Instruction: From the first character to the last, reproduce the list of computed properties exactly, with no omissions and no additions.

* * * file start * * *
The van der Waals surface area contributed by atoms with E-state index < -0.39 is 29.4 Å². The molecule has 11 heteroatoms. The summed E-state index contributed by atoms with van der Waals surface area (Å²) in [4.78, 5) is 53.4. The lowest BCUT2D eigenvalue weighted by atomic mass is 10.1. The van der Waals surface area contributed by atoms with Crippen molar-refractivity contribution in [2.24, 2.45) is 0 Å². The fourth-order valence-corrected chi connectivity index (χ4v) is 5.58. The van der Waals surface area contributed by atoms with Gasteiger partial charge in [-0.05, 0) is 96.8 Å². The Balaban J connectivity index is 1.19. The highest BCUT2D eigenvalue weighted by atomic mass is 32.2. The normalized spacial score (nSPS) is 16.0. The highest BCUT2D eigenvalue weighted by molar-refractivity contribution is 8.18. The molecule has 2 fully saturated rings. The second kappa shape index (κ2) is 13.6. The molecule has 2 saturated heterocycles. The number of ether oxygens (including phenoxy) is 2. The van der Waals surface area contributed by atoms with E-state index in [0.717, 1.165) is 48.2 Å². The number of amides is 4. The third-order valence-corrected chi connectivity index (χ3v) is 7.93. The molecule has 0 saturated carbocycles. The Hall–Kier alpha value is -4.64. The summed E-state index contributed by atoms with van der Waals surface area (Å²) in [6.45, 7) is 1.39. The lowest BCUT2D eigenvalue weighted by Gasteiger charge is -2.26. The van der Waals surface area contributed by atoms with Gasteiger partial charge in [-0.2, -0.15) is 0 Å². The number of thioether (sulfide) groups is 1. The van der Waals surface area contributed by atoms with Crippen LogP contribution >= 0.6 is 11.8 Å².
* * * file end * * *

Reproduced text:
The van der Waals surface area contributed by atoms with E-state index < -0.39 is 29.4 Å². The molecule has 11 heteroatoms. The summed E-state index contributed by atoms with van der Waals surface area (Å²) in [4.78, 5) is 53.4. The lowest BCUT2D eigenvalue weighted by atomic mass is 10.1. The van der Waals surface area contributed by atoms with Crippen molar-refractivity contribution in [2.24, 2.45) is 0 Å². The fourth-order valence-corrected chi connectivity index (χ4v) is 5.58. The van der Waals surface area contributed by atoms with Gasteiger partial charge in [-0.05, 0) is 96.8 Å². The Balaban J connectivity index is 1.19. The highest BCUT2D eigenvalue weighted by atomic mass is 32.2. The normalized spacial score (nSPS) is 16.0. The highest BCUT2D eigenvalue weighted by molar-refractivity contribution is 8.18. The molecule has 2 fully saturated rings. The second kappa shape index (κ2) is 13.6. The molecule has 2 saturated heterocycles. The number of ether oxygens (including phenoxy) is 2. The van der Waals surface area contributed by atoms with E-state index in [0.717, 1.165) is 48.2 Å². The number of amides is 4. The third-order valence-corrected chi connectivity index (χ3v) is 7.93. The molecule has 0 saturated carbocycles. The Hall–Kier alpha value is -4.64. The summed E-state index contributed by atoms with van der Waals surface area (Å²) in [6.45, 7) is 1.39. The lowest BCUT2D eigenvalue weighted by Gasteiger charge is -2.26. The van der Waals surface area contributed by atoms with Gasteiger partial charge in [-0.2, -0.15) is 0 Å². The number of thioether (sulfide) groups is 1. The van der Waals surface area contributed by atoms with Crippen LogP contribution >= 0.6 is 11.8 Å².